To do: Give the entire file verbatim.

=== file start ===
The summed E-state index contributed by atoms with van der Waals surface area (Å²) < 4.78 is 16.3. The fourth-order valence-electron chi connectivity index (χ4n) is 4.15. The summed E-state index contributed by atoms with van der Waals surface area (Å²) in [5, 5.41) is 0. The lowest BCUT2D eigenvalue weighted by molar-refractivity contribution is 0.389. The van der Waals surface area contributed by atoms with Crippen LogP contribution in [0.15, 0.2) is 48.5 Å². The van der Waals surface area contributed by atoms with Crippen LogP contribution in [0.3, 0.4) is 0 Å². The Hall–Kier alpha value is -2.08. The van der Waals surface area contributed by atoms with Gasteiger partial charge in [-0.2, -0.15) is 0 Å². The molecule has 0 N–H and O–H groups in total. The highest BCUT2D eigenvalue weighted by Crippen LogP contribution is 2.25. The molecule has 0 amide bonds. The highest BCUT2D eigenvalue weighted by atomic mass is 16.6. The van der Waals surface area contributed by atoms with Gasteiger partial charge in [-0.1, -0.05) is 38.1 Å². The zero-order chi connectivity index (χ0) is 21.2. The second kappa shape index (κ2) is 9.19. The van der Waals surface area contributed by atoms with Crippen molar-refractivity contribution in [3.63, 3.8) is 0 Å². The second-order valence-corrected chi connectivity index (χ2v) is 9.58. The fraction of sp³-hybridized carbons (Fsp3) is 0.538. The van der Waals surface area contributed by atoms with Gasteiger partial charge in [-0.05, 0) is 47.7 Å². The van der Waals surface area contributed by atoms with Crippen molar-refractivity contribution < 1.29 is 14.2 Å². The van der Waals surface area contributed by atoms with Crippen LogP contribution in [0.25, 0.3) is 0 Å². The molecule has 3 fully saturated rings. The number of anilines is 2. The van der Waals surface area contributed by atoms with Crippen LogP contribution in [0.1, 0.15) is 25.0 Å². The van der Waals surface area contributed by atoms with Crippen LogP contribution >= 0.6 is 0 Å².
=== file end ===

The summed E-state index contributed by atoms with van der Waals surface area (Å²) < 4.78 is 16.3. The fourth-order valence-electron chi connectivity index (χ4n) is 4.15. The summed E-state index contributed by atoms with van der Waals surface area (Å²) in [5, 5.41) is 0. The lowest BCUT2D eigenvalue weighted by molar-refractivity contribution is 0.389. The van der Waals surface area contributed by atoms with Crippen LogP contribution in [0.15, 0.2) is 48.5 Å². The van der Waals surface area contributed by atoms with Crippen LogP contribution in [0.3, 0.4) is 0 Å². The Hall–Kier alpha value is -2.08. The van der Waals surface area contributed by atoms with Gasteiger partial charge in [-0.2, -0.15) is 0 Å². The molecule has 0 N–H and O–H groups in total. The highest BCUT2D eigenvalue weighted by Crippen LogP contribution is 2.25. The molecule has 0 amide bonds. The highest BCUT2D eigenvalue weighted by atomic mass is 16.6. The van der Waals surface area contributed by atoms with Gasteiger partial charge in [-0.1, -0.05) is 38.1 Å². The zero-order chi connectivity index (χ0) is 21.2. The second kappa shape index (κ2) is 9.19. The van der Waals surface area contributed by atoms with Crippen molar-refractivity contribution in [3.63, 3.8) is 0 Å². The second-order valence-corrected chi connectivity index (χ2v) is 9.58. The fraction of sp³-hybridized carbons (Fsp3) is 0.538. The van der Waals surface area contributed by atoms with Gasteiger partial charge in [-0.05, 0) is 47.7 Å². The van der Waals surface area contributed by atoms with Crippen molar-refractivity contribution < 1.29 is 14.2 Å². The van der Waals surface area contributed by atoms with Crippen LogP contribution in [0.25, 0.3) is 0 Å². The molecule has 3 fully saturated rings. The number of anilines is 2. The van der Waals surface area contributed by atoms with Crippen LogP contribution in [0.1, 0.15) is 25.0 Å². The van der Waals surface area contributed by atoms with Crippen LogP contribution >= 0.6 is 0 Å².